Nick Clegg’s political ambiguity continued furthered on Friday as he called for a bail system to guarantee the departure of certain visitors to the UK from in his words “countries that pose a high risk” to our borders. Under his idea, visitors on tourist and student visas would be required to pay a deposit of £1000 upon arrival to the UK border Agency to act as a deposit and in Mr Clegg’s eyes –ensure they do not illegally remain in the country beyond their legally permitted stay. The laws would obviously not apply to EU migrants and comes simultaneously as Vince Cable argued that the Home Office’s plans to lower net UK migration by 2015 by 100,000. Nick Clegg has also called for a doubling of fines for employers who knowingly use illegal immigrants as labourers purely because it is cheaper. As usual with the Lib Dem leader, it is all a bit confusing, and illiberal.
For one thing, the plans would not likely lower net migration and prevent visa “abuses” as the Lib Dem leader suggested it would. Primarily, often those who do overstay their visa allowance are likely to find that the overall financial benefits of staying in the UK would likely pay off the £1000 fairly rapidly, considering the national average wage is approximately £26,500. It might be hard for certain individuals from countries where the currency is weak against the pound (Iran, Vietnam or Afghanistan) but once inside the state it could be easy to pay it off, thus not an effective deterrent, whether or not you think it is an immoral policy. Imagine being a prospective student at Britain’s one of prestigious universities and learning that on top of paying annually-rising tuition fees, maintaining yourself in Britain’s expensive living conditions you would have to give the government an extra £1000 pounds, and only get it back upon leaving the UK. Students have enough economic trouble, let alone paying a pointless thousand pounds. On top of that, students from certain countries who study here may only remain to work and contribute to our society for only two years before being obligated to return home. According to the Robert Gordon University in Aberdeen this has led to a drastic decrease in students from places like India coming to Britain.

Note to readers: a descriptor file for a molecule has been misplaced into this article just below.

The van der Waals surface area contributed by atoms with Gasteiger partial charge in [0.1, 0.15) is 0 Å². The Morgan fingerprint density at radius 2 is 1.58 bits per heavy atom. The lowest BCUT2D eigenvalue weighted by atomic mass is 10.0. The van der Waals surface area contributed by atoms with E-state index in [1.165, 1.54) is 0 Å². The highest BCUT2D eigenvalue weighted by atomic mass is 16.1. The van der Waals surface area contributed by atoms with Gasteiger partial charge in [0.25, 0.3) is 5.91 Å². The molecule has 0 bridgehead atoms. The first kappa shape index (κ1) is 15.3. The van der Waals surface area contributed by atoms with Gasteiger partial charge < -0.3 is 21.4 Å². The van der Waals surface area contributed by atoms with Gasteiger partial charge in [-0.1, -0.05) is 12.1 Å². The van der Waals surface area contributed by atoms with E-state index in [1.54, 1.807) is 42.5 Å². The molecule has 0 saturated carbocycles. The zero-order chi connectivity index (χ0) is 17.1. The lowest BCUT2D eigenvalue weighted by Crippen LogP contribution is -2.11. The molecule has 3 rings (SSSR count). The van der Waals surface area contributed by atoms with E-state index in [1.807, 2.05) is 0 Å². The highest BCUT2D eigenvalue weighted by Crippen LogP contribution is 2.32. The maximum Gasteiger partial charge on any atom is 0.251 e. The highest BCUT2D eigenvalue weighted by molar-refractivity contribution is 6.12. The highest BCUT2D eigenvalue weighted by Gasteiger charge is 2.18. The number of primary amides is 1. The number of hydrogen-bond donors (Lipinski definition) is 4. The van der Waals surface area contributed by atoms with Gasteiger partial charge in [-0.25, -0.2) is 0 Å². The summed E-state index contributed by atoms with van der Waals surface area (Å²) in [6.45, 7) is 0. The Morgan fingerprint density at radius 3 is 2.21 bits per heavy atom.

The announcement from Mr Clegg has been received less than well by some Liberal Democrats, when we asked one LD Councillor if he thought the party needed new leadership, he responded with ‘now there’s a leading question.’ Not quite the hung, draw, and quartering answer we may have expected; but neither the most supportive of responses.
Furthermore, we at the BB are not too sure if this was a particularly smart move in a political sense. We think this because this decision on immigration further squishes the other parties alongside the Liberal Democrats on practically every single policy. You couldn’t put a cigarette paper between them, as some might say…
Another day, another plan. Is there no-one from the Tory, Labour or Liberal Democrat Parties who will stand up for immigrants? Cowards.
— David Aaronovitch (@DAaronovitch) March 23, 2013
Aside from this policy not providing an effective deterrent to a problem that a liberal would not consider a problem (what’s so wrong with immigrants anyway Nick?), the whole idea in a nutshell seems very unfair. We would not expect to pay a “deposit” when entering India, China or Morocco for example, so on the grounds of equal treatment it seems unreasonable to suggest such treatment. It would be equally unfair to create benefits and positive discrimination in favour of immigrants, and then it would be UK citizens who would suffer maltreatment. However, the policy removes equity for certain peoples, eradicates the liberal value of equality of opportunity and discriminates against people from certain backgrounds, purely on the basis of what the Home Secretary and her senior civil servants think. It is embarrassing for a so-called “liberal” to advocate such things, and further proof of how they have betrayed the party’s founding principles.